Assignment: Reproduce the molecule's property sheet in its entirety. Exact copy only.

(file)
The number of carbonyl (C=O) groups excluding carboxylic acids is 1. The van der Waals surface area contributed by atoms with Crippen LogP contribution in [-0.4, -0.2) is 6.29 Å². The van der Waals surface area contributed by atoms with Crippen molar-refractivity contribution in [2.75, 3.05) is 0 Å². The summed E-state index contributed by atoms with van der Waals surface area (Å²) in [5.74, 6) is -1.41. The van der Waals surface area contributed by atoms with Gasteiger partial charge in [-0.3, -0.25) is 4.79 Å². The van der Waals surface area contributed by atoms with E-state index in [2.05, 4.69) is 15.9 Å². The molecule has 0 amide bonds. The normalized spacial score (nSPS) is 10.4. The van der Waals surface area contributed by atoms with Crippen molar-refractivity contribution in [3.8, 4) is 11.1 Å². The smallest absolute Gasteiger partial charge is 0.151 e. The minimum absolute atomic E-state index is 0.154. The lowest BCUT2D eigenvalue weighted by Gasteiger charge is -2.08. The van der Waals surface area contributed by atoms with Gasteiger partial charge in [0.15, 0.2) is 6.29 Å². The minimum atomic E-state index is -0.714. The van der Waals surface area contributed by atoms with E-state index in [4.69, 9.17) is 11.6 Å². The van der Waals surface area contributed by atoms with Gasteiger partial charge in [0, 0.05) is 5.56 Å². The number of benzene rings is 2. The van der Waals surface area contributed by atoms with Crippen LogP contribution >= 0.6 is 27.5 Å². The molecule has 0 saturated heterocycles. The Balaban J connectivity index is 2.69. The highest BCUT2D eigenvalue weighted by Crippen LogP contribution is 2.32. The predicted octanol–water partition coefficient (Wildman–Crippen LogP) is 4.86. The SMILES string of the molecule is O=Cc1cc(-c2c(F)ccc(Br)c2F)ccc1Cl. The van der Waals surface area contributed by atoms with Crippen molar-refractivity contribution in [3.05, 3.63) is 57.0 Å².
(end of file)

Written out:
The number of carbonyl (C=O) groups excluding carboxylic acids is 1. The van der Waals surface area contributed by atoms with Crippen LogP contribution in [-0.4, -0.2) is 6.29 Å². The van der Waals surface area contributed by atoms with Crippen molar-refractivity contribution in [2.75, 3.05) is 0 Å². The summed E-state index contributed by atoms with van der Waals surface area (Å²) in [5.74, 6) is -1.41. The van der Waals surface area contributed by atoms with Gasteiger partial charge in [-0.3, -0.25) is 4.79 Å². The van der Waals surface area contributed by atoms with E-state index in [2.05, 4.69) is 15.9 Å². The molecule has 0 amide bonds. The normalized spacial score (nSPS) is 10.4. The van der Waals surface area contributed by atoms with Crippen molar-refractivity contribution in [3.8, 4) is 11.1 Å². The smallest absolute Gasteiger partial charge is 0.151 e. The minimum absolute atomic E-state index is 0.154. The lowest BCUT2D eigenvalue weighted by Gasteiger charge is -2.08. The van der Waals surface area contributed by atoms with Gasteiger partial charge in [0.15, 0.2) is 6.29 Å². The minimum atomic E-state index is -0.714. The van der Waals surface area contributed by atoms with E-state index in [4.69, 9.17) is 11.6 Å². The van der Waals surface area contributed by atoms with Gasteiger partial charge in [0, 0.05) is 5.56 Å². The number of benzene rings is 2. The van der Waals surface area contributed by atoms with Crippen LogP contribution >= 0.6 is 27.5 Å². The molecule has 0 saturated heterocycles. The Balaban J connectivity index is 2.69. The highest BCUT2D eigenvalue weighted by Crippen LogP contribution is 2.32. The predicted octanol–water partition coefficient (Wildman–Crippen LogP) is 4.86. The SMILES string of the molecule is O=Cc1cc(-c2c(F)ccc(Br)c2F)ccc1Cl. The van der Waals surface area contributed by atoms with Crippen molar-refractivity contribution in [3.05, 3.63) is 57.0 Å².